David Cassidy returned to series television in 2009 for a season of "Ruby & the Rockits" (ABC Family), in which his brother Patrick co-stars along with Alexa Vega ("Spy Kids"). It was almost four decades ago that Cassidy rose to stardom in another family show, "The Partridge Family," and became the biggest TV and performing phenomenon in history.
Hailing from a family of actors, mother Evelyn Ward and father Jack Cassidy, his fate as a performer was essentially seeded at a young age. It was by coincidence that he wound up starring with stepmother Shirley Jones in "The Partridge Family." When ABC cast Cassidy in the show, one of the most spectacular careers in the entertainment industry was launched. Before the end of 1970, the year the show premiered, David had the #1 selling single of the year and record of the year, garnered multiple Grammy nominations and won a Golden Apple Award.
Those were only the first of many records Cassidy broke in his career. He became the first personality to be merchandised globally. His likeness appeared on everything from posters to lunch boxes, comic books, toys, cereal boxes and almost anything else imaginable. His concerts sold out in the largest arenas and stadiums in the world, which led him to be the world's highest paid performer by the age of 21. He broke box office records around the globe. To date, his records have sold well over 30 million copies worldwide and have been recognized with over 24 gold and platinum recordings, including four consecutive multi-platinum LPs. Cassidy was responsible for seven chart-topping Partridge Family singles including "I Think I Love You," the best-selling record of 1971. As a solo artist, Cassidy has had hit singles, and his 2004 CD "Then and Now," was in the Top Five and reached platinum status.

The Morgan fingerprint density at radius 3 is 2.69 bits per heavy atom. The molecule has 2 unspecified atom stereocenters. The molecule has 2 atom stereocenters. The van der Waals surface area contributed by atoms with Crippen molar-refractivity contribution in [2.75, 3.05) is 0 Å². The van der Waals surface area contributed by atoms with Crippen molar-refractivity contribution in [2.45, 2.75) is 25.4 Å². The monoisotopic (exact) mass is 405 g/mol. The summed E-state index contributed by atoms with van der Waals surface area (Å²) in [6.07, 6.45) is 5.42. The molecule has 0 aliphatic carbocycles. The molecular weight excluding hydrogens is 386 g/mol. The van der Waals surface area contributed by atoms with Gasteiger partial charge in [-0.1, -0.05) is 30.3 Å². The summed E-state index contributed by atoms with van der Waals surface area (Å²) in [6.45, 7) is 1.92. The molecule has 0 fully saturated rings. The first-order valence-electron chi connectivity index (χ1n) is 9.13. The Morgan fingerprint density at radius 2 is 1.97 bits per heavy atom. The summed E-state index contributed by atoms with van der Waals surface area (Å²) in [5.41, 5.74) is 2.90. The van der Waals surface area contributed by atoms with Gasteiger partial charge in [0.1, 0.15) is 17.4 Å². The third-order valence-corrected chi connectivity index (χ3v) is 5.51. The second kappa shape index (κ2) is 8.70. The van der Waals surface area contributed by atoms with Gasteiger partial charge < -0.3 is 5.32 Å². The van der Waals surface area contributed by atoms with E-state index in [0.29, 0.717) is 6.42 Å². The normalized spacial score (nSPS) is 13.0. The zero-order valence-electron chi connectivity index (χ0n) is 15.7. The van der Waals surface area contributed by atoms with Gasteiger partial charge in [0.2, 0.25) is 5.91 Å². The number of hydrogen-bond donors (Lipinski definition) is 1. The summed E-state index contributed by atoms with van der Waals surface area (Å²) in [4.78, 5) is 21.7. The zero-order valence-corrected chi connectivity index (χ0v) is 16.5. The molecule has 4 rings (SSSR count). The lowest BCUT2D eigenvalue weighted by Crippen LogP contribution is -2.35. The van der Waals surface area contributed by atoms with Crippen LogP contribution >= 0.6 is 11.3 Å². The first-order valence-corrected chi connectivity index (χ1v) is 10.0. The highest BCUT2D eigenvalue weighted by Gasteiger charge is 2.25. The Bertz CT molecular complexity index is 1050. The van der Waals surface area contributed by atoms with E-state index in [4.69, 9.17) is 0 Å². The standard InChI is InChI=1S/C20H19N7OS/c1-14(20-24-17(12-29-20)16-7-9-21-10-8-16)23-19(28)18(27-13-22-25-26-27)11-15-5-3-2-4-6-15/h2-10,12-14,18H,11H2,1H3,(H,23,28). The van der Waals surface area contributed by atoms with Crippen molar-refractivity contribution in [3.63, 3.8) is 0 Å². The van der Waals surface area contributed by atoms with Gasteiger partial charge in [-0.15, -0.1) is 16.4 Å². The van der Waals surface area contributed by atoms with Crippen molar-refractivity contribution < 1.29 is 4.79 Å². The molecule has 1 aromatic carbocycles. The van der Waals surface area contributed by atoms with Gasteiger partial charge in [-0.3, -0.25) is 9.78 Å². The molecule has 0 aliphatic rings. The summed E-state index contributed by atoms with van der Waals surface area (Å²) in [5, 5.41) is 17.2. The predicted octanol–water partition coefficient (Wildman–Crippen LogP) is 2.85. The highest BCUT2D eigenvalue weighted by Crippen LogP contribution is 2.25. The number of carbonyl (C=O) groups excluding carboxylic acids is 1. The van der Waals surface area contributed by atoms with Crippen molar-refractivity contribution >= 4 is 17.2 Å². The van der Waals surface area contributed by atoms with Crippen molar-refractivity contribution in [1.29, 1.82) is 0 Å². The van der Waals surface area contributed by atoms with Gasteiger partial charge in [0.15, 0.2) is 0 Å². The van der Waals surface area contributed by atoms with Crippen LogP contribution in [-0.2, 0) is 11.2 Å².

Cassidy still thinks of himself as an actor. His credits, from the phenomenal success of "The Partridge Family," also include the telefilm "A Chance to Live," which earned him an Emmy nomination as Best Dramatic Actor.